A. Just all the minutia associated with play. The ability to key and then trust what your eyes tell you. The ability to understand the communication component of the position at this level, talking to the guys in front of you and behind you. He's done an awesome job in terms of growing over the course of this season, and that's why we gave him some snaps. He was deserving of that. He has a skill-set that we can't coach: he embraces the physical component of play. He's a physical matchup and confrontation guy, but the intellect component of the game, the nuances of the game, the things that you have to know to play football at this level – he's still very much in development. He's a one-year linebacker at the college level, but within that year we did see some things that were really attractive. That's why we're doing business with him, and he's proven those things to be true. But we got into this relationship with the understanding that it was going to be a growth and development thing. There was a lack of exposure to the position, but if you value coaching and if you honor coaching, then you run to those projects, not away from them. I love to be a part of someone's developmental process. That's why we love drafting the third-year junior, the 20-year-old guy. Why we embrace that is because some of our best experiences have been with guys who were those type of guys. Maurkice Pouncey, Le'Veon Bell, and others. I view it the same way as I view a guy who's relatively new to a position, like embracing the opportunity to train somebody like Al Villanueva to become an offensive tackle, for example. I think those are good coaching challenges, and I want to put together a staff that embraces that and helps young people get better. I think that's how we add value to the talent that we have here.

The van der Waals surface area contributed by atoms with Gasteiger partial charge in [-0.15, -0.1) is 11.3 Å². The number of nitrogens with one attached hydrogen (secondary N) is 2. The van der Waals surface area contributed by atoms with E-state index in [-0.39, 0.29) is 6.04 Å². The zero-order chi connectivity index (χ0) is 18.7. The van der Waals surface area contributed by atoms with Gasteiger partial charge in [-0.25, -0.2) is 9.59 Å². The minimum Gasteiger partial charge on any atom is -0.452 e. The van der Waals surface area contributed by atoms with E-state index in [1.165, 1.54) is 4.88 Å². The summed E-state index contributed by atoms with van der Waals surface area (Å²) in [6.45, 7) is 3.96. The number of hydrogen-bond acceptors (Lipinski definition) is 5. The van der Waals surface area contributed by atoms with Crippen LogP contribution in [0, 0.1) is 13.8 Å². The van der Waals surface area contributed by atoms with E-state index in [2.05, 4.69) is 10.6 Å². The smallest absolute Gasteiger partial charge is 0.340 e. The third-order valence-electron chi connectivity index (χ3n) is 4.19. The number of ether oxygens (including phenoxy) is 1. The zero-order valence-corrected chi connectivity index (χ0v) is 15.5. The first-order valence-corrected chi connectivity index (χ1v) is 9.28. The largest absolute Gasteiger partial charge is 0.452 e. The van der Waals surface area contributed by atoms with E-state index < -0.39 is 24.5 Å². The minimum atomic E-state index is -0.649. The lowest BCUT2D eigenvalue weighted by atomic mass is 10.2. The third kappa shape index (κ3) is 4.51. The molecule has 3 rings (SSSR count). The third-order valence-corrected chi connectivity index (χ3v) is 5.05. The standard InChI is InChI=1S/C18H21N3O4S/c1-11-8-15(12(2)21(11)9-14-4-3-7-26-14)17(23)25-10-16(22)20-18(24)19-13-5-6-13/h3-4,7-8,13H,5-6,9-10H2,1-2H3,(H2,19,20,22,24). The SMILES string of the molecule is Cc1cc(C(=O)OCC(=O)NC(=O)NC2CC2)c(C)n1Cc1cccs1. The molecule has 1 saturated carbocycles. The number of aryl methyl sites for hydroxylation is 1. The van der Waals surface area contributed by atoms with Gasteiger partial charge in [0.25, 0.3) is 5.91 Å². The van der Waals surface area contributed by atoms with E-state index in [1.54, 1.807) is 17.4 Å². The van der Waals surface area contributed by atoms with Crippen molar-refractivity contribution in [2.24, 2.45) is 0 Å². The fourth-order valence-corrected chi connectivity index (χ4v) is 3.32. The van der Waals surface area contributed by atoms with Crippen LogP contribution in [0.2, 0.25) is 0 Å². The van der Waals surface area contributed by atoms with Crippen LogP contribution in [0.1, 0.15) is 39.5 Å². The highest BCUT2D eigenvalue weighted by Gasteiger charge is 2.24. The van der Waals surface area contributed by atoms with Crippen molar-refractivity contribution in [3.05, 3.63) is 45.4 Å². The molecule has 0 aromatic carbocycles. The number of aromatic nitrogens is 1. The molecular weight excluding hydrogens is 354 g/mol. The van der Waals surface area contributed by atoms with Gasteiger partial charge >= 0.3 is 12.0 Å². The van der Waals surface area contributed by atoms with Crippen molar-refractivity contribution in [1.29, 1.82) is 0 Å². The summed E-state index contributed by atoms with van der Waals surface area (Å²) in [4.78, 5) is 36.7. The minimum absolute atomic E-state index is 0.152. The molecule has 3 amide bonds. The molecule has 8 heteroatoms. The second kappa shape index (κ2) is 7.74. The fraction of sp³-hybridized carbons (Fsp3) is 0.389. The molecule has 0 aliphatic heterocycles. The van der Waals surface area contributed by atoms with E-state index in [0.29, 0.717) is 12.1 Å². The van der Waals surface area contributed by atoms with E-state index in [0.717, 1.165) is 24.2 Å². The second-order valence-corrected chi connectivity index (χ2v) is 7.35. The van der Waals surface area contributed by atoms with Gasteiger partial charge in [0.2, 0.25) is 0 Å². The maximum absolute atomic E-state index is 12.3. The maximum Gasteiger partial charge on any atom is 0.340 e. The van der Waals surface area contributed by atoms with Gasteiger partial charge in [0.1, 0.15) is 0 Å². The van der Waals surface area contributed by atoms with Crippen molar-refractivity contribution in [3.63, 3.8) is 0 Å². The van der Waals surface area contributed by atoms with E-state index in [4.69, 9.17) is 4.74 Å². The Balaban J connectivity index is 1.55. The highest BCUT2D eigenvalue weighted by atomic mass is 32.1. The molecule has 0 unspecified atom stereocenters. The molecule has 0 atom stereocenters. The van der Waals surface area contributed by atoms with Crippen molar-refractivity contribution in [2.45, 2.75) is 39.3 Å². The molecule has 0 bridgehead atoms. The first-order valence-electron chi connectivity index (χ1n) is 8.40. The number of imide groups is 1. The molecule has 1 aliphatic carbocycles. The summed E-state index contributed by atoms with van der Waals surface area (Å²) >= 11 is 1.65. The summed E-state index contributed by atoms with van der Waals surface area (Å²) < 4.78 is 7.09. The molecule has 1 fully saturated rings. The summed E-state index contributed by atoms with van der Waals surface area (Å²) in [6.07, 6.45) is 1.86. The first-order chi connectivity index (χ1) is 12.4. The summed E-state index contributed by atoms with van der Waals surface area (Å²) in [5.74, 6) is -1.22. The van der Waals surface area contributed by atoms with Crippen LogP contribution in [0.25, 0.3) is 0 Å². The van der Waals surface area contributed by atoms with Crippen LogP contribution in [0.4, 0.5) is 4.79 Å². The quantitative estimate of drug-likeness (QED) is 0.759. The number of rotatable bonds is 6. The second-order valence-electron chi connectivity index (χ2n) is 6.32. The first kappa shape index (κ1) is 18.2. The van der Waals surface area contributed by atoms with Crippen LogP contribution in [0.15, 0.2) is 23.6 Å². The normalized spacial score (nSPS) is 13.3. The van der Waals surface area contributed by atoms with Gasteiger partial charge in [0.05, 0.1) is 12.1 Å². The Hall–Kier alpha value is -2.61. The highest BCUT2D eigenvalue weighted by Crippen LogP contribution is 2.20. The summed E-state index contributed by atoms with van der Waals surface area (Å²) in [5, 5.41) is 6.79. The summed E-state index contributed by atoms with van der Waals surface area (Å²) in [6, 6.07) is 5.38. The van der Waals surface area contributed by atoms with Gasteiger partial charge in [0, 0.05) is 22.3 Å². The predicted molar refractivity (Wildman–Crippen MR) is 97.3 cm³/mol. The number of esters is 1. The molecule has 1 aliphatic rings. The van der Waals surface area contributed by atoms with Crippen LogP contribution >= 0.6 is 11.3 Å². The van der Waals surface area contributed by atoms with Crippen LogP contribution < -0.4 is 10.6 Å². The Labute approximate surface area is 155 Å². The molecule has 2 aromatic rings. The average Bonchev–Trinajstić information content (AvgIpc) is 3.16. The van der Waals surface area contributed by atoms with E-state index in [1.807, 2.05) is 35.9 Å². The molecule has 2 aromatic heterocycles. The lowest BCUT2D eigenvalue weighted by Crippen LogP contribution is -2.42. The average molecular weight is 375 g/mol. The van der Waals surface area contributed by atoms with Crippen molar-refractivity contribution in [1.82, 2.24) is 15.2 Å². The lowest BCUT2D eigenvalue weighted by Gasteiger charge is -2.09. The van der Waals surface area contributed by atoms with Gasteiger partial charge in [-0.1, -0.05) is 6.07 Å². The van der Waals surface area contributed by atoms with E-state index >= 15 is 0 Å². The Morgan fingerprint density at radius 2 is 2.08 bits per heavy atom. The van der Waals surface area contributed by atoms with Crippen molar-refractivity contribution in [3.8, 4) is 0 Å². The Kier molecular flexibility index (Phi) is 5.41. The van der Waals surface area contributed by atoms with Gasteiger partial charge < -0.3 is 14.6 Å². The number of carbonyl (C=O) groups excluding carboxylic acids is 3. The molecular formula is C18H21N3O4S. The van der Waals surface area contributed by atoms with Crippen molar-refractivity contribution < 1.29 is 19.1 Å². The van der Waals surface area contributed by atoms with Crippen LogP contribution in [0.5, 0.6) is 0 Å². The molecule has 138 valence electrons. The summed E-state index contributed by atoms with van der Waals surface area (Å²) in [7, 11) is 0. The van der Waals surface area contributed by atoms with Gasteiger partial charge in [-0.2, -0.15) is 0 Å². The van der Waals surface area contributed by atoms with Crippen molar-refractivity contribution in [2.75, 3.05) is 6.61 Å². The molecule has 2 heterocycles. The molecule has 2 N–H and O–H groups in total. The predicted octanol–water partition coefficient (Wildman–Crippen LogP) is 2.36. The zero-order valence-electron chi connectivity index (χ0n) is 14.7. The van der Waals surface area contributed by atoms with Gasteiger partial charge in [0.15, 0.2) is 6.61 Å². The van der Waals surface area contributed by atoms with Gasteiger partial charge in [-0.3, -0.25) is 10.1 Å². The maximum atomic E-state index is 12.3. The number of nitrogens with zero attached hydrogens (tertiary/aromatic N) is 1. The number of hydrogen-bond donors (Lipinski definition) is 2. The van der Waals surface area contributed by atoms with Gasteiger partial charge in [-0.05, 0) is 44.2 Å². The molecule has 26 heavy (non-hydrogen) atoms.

Q. This past Wednesday, the Steelers, the NFL, the people of Pittsburgh suffered a great loss when Franco Harris died. As you might say, his football accomplishments need no endorsement from me, but could you relate your interactions with him in the community?